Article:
Fig. HTC40. Annual fluxes of DOC for the 2003-2010 period for the Ob', Yenisey, Lena, Kolyma, Yukon and Mackenzie rivers.

Combined DOC flux from the six largest arctic rivers declined for the fourth straight year in 2010, closely following the pattern of their combined discharge (Fig. HTC41). Though there are clear indications of increasing arctic river discharge during the past several decades (Peterson et al. 2002; McClelland et al. 2006; Déry et al. 2009; and see the essay on River Discharge), over sub-decadal periods long-term trends are obscured by high inter-annual variability and multiyear oscillations. Indeed, the combined discharge of the six largest arctic rivers increased each year between 2003 and 2007 but has decreased each year since 2007 (Fig. HTC41). Because DOC export is strongly influenced by variations in river discharge, detection of long-term trends in DOC flux requires observations over multiple years. Lack of DOC data for this set of rivers prior to ~10 years ago hinders detection of long-term trends in DOC flux, such as might be associated with the multi-decadal increase in discharge or changing discharge-concentration relationships linked to permafrost thaw, changing vegetation, altered fire regimes, or direct human impacts on hydrology such as dams. However, ongoing data collection efforts will facilitate detection and attribution of future changes.

Fig. 41 -- Combined annual DOC flux (red and discharge

Fig. HTC41. Combined annual DOC flux (red dots) and discharge (black dots) for the six largest arctic rivers.

References

Cooper, L., R. Benner, J. McClelland, B. Peterson, R. Holmes, R. Raymond, D. Hansell, J. Grebmeier, and L. Codispoti. 2005. Linkages among runoff, dissolved organic carbon, and the stable oxygen isotope composition of seawater and other water mass indicators in the Arctic Ocean. Journal of Geophysical Research 110:G02013, doi:1029/2005JG000031.

Cooper, L. W., J. W. McClelland, R. M. Holmes, P. A. Raymond, J. J. Gibson, C. K. Guay, B.J. Peterson. 2008. Flow-weighted values of runoff tracers (δ18O, DOC, Ba, alkalinity) from the six largest arctic rivers. Geophysical Research Letters, L18606, doi:10.1029/2008GL035007.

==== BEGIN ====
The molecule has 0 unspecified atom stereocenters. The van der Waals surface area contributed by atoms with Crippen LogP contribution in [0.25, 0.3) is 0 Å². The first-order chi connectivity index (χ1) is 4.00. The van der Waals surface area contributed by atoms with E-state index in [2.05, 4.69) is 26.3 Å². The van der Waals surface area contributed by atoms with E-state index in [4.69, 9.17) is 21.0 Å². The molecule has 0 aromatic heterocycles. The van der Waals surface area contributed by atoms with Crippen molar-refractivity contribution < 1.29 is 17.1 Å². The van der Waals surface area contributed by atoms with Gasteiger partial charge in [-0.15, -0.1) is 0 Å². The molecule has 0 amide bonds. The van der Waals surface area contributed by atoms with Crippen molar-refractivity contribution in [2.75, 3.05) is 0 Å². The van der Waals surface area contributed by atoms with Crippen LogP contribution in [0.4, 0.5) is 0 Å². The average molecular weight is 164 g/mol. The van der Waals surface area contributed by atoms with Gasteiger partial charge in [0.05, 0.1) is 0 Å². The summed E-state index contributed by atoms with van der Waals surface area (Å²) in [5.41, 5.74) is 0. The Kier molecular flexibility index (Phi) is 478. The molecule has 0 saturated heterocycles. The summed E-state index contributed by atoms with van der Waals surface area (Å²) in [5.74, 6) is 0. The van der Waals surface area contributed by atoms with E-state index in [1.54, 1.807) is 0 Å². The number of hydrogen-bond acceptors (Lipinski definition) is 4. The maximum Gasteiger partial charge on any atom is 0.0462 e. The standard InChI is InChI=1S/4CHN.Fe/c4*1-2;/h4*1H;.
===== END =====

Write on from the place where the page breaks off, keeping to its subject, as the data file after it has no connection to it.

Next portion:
Déry, S. J., M. A. Hernandez-Henriquez, J. E. Burford, and E. F. Wood. 2009. Observational evidence of an intensifying hydrological cycle in northern Canada. Geophysical Research Letters 36:L13402, doi:13410.11029/12009GL038852.

Holmes, R. M., J. W. McClelland, B. J. Peterson, S. E. Tank, E. Bulygina, T. I. Eglinton, V. V. Gordeev, T. Y. Gurtovaya, P. A. Raymond, D. J. Repeta, R. Staples, R. G. Striegl, A. V. Zhulidov, and S. A. Zimov. 2011. Seasonal and annual fluxes of nutrients and organic matter from large rivers to the Arctic Ocean and surrounding seas. Estuaries and Coasts, DOI 10.10007/s12237-011-9386-6.

McClelland, J. W., S. J. Dery, B. J. Peterson, R. M. Holmes, and E. F. Wood. 2006. A pan-arctic evaluation of changes in river discharge during the latter half of the 20th century. Geophysical Research Letters 33:L06715, doi:06710.01029/02006GL025753.

Peterson, B. J., R. M. Holmes, J. W. McClelland, C. J. Vorosmarty, R. B. Lammers, A. I. Shiklomanov, I. A. Shiklomanov, and S. Rahmstorf. 2002. Increasing river discharge to the Arctic Ocean. Science 298:2171-2173.

Raymond, P. A., J. W. McClelland, R. M. Holmes, A. V. Zhulidov, K. Mull, B. J. Peterson, R. G. Striegl, G. R. Aiken, and T. Y. Gurtovaya. 2007. Flux and age of dissolved organic carbon exported to the Arctic Ocean: A carbon isotopic study of the five largest arctic rivers. Global Biogeochemical Cycles 21:GB4011, doi:4010.1029/2007GB002934.

Runkel, R. L., C. G. Crawford, and T. A. Cohn. 2004. Load Estimator (LOADEST): A FORTRAN Program for Estimating Constituent Loads in Streams and Rivers. Page 69 p. U.S. Geological Survey Techniques and Methods Book 4.